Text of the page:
I haven't dug deeply into Fez yet, but here's a few things Fez seems to offer that Jake doesn't:
1- Automatic concurrency. Like Gulp, Fez's subtasks run in parallel. It looks like Fez launches them in subprocesses in order to prevent conflicts, which is a good idea. I'm skeptical of parallelism in builds, though, because race conditions lead to nasty, hard-to-detect-and-fix bugs. I don't think the theoretical speed boost is worth the potential of defects getting into released code.
2- Automatic pipelining. Also like Gulp, Fez can pipe the output of one operation to the input of another. This is useful because you can avoid dealing with temporary files. Unlike Gulp, Fez has an extremely simple and non-error-prone way of constructing those pipelines. I like it.
The major advantage of Fez (and Jake) over Grunt and Gulp is that they use file timestamps to tell if a task needs to run. This can lead to major speed benefits. I recently modified my Jakefile to use this sort of dirty checking on my Sass compiler. I don't change my CSS that often, but the css task was doing an expensive "shell to Ruby" command on every build no matter what. Adding dirty checking shaved my typical build time down from 6.5s to 3.5s.
Overall, Fez looks like a really nice tool. It has a strong ideology (rule-based transformation of files) tempered by a nice dose of practicality. For example, although Fez wants every task to define a file-transformation rule, it also supports "imperative mode" for tasks that don't fit that model. It's very promising, and I'm looking forward to learning more.
 Jake: https://github.com/mde/jake
make, configure, automake, autoconf, MSBuild, Apache Ant, rake, gradle, jake, grunt, gulp, fez
Sorry, I'm sure your system is nice and organized. But now you've introduced one more build dependency that will make projects based on Fez just a little more difficult to on-board.
Fact is, people want different things from their tools. Each of the ones you mentioned has its own strengths and weaknesses. They tend to be better than their predecessors in some way, for some specific need. And this is how progress is made... via a thriving marketplace of [ build tools, languages, frameworks, libraries ]. I wouldn't have it any other way.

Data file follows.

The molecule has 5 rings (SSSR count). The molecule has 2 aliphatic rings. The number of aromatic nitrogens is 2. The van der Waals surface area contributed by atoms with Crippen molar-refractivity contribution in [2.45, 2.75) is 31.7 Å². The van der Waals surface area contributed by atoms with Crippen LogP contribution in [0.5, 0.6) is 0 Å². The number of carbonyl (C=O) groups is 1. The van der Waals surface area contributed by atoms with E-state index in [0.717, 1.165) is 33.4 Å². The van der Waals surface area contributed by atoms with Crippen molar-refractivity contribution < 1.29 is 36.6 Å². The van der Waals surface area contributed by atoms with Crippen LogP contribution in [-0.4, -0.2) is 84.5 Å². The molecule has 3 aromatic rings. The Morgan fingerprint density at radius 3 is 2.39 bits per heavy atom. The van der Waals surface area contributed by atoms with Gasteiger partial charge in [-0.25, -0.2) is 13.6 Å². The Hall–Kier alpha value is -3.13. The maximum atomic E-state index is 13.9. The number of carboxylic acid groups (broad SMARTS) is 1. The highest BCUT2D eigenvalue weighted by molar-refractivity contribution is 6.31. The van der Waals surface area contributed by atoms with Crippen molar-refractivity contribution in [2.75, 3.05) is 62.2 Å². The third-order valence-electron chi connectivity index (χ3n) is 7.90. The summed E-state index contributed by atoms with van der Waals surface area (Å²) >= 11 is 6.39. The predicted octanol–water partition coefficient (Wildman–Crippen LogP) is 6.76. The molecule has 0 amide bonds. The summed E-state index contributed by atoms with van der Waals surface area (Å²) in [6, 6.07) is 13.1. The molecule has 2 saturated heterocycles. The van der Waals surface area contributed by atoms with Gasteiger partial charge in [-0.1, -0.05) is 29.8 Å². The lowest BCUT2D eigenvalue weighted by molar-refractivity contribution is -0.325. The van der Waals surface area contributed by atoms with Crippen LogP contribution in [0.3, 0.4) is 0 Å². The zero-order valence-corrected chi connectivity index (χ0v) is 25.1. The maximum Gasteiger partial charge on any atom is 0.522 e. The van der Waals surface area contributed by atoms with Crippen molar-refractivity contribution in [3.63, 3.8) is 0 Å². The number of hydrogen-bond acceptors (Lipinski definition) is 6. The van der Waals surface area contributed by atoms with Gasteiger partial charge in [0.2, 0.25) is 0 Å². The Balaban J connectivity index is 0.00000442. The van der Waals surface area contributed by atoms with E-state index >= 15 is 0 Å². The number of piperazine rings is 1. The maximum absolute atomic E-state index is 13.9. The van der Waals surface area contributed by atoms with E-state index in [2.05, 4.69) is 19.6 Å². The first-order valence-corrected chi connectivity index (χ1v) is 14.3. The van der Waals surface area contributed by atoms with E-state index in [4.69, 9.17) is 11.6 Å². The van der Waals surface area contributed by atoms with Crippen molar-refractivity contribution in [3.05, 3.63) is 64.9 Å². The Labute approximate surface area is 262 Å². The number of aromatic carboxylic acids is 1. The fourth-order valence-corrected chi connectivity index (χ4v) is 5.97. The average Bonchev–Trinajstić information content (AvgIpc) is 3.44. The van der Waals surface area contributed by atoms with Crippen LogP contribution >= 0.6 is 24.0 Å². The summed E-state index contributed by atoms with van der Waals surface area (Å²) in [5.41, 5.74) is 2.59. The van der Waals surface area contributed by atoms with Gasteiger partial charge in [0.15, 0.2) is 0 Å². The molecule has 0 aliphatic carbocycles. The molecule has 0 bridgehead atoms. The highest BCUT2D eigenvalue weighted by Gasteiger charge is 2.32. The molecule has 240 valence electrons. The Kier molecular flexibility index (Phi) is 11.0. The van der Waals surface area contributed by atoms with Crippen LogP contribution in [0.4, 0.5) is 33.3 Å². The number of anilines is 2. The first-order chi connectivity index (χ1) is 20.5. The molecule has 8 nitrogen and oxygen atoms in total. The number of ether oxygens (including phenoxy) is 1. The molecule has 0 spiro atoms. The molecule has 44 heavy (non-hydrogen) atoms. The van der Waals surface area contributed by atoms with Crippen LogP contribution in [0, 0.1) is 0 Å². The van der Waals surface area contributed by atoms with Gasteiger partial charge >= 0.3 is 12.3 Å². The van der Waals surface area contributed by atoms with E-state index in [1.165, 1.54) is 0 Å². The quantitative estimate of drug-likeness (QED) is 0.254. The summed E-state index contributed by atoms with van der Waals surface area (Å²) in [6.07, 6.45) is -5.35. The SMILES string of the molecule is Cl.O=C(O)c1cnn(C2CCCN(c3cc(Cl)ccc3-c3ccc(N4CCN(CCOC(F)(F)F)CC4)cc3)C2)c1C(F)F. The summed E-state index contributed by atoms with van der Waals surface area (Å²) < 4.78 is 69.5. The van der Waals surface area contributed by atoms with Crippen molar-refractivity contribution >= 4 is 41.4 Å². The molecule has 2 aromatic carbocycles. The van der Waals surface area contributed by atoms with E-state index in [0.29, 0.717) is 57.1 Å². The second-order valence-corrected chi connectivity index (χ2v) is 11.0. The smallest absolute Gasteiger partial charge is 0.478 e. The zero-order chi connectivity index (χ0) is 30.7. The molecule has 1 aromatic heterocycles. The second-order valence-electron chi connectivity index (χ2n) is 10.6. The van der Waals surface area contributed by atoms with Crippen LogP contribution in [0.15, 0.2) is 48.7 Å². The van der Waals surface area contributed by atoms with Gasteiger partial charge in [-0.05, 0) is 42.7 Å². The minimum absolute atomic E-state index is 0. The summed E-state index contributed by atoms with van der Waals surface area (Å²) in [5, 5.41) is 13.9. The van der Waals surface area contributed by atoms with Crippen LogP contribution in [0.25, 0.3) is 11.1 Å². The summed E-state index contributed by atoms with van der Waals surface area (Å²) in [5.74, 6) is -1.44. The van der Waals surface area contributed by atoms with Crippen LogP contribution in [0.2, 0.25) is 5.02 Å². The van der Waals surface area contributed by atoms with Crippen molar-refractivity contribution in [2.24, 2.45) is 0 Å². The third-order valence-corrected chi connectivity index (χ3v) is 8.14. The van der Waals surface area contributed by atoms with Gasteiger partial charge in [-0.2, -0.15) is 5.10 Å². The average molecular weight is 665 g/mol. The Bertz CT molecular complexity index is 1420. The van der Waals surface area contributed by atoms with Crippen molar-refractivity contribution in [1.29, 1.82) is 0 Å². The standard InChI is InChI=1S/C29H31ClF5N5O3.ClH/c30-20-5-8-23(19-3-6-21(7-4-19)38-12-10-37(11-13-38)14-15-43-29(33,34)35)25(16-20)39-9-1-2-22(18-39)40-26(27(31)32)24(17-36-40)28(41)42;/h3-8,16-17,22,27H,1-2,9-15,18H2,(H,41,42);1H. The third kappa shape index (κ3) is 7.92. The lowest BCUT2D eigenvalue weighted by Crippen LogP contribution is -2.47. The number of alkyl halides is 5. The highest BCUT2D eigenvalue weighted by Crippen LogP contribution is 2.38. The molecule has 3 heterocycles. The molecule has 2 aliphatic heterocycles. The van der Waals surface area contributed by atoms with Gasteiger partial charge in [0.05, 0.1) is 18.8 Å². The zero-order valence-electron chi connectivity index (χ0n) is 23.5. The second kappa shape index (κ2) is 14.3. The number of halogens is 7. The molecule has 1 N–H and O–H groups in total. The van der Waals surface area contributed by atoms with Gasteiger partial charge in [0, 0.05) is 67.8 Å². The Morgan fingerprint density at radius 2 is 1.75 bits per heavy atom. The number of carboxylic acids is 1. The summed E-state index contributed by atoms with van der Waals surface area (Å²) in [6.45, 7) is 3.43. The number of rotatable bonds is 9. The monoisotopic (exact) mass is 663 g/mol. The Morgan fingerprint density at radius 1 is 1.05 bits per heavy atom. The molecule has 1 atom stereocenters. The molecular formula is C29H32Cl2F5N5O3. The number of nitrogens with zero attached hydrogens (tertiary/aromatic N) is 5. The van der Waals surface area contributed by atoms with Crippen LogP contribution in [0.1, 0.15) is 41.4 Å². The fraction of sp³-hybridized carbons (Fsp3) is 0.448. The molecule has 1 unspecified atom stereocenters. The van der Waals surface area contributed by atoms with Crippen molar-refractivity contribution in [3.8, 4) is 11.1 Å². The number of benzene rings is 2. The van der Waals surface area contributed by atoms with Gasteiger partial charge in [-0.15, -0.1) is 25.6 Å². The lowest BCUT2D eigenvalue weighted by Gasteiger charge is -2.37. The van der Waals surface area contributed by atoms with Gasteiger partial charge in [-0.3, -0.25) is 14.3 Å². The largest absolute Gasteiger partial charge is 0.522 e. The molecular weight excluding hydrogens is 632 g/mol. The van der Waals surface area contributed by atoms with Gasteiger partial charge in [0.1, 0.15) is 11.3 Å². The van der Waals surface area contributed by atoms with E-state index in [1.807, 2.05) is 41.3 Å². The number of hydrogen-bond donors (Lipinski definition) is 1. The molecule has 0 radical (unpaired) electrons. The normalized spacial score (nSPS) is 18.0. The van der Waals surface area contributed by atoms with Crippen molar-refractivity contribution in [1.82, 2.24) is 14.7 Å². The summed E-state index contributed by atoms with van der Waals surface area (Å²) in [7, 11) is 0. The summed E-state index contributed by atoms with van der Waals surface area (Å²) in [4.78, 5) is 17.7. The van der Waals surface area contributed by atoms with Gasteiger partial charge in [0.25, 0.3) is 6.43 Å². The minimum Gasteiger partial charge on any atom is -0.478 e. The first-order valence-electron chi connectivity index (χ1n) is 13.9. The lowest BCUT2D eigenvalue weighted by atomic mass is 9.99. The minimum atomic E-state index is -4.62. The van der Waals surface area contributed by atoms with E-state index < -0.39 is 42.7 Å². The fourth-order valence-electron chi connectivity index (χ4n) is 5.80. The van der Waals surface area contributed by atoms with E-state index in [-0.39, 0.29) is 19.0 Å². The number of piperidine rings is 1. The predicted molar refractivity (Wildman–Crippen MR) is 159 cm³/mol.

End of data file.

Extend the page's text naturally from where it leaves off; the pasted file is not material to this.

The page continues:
Also, I would prefer developers spend more time making general applications and less time making tools for other developers. I'm not saying people shouldn't make great dev tools, I'm saying more people should make great applications, and less people should make great dev tools.
Fact is, people want different things from their tools.
1- Fez is more pragmatic. It has a strong ideology, but it also tempers that with escape hatches for when your needs don't fit that ideology.
2- Fez's pipelining is really simple and elegant. Gulp's pipelining is verbose and it's easy to forget to return the stream, which leads to race conditions.
3- Fez has dirty-checking so it won't run tasks on files that are up-to-date.
4- Task functions look much simpler to write (and thus, less error-prone).
I haven't tried Fez yet (and I have tried Gulp ), but I like what I see.
classes/**/*.class -> src/**/*.java:
javac [WHAT TO USE IF NOT A 'Maigc var'?]
1. Will fez support different dir for target and recipes? (like above example I gave) ?
2. What about targets that do not have a file dependency (e.g. .PHONY in make)? How does fez deal with it?
What I am trying to avoid is a big learning curve (or have a user need to read a book) :-)
Thank you and success in your project!
*.less → %f.css
*.css → %f.min.css
*.min.css → dist.min.css
If you are looking for a build tool, I strongly recommend you first consider a bash script.
Or if you are still looking for a build tool, like you collect them or something, I made my own too (lol): https://github.com/ithkuil/bild
Mine uses yaml files like this:
I'm not a fan of Require-type systems because they introduce additional runtime behavior. With the proper dependency graph tools available at compile time, we could remove the need for AMD completely. This will reduce client overhead and boilerplate. (Granted, AMD boilerplate will be converted into a dependency graph spec. But it would be there regardless, and I am of the opinion that this is a superior form.)
Exciting times ahead...
See how Bud approaches building and watching changes; https://gist.github.com/azer/7819664
Second, one of the main features from my similar project (npm install webapp-builder) is appending a socket.io connection to generated HTML to force a browser refresh when files have finished building. I view webapp-builder as too monolithic, so I'm curious how difficult it would be to implement a similar feature in Fez?
2) You can do pretty much whatever sort of transformation you want in an operation. In fact, if you want I can take a look at your code and implement that socket.io appending feature with Fez myself just to show how it can be done.
"Brunch recompiles and concats all your stuff automatically on any change, headlessly. No more need in compicated Makefiles and watchers."
Perhaps I'm wrong, but Brunch just seems like a variant on Grunt with a lot more out of the box for building front-end web applications.
Still, it does look cool. Thanks for the link!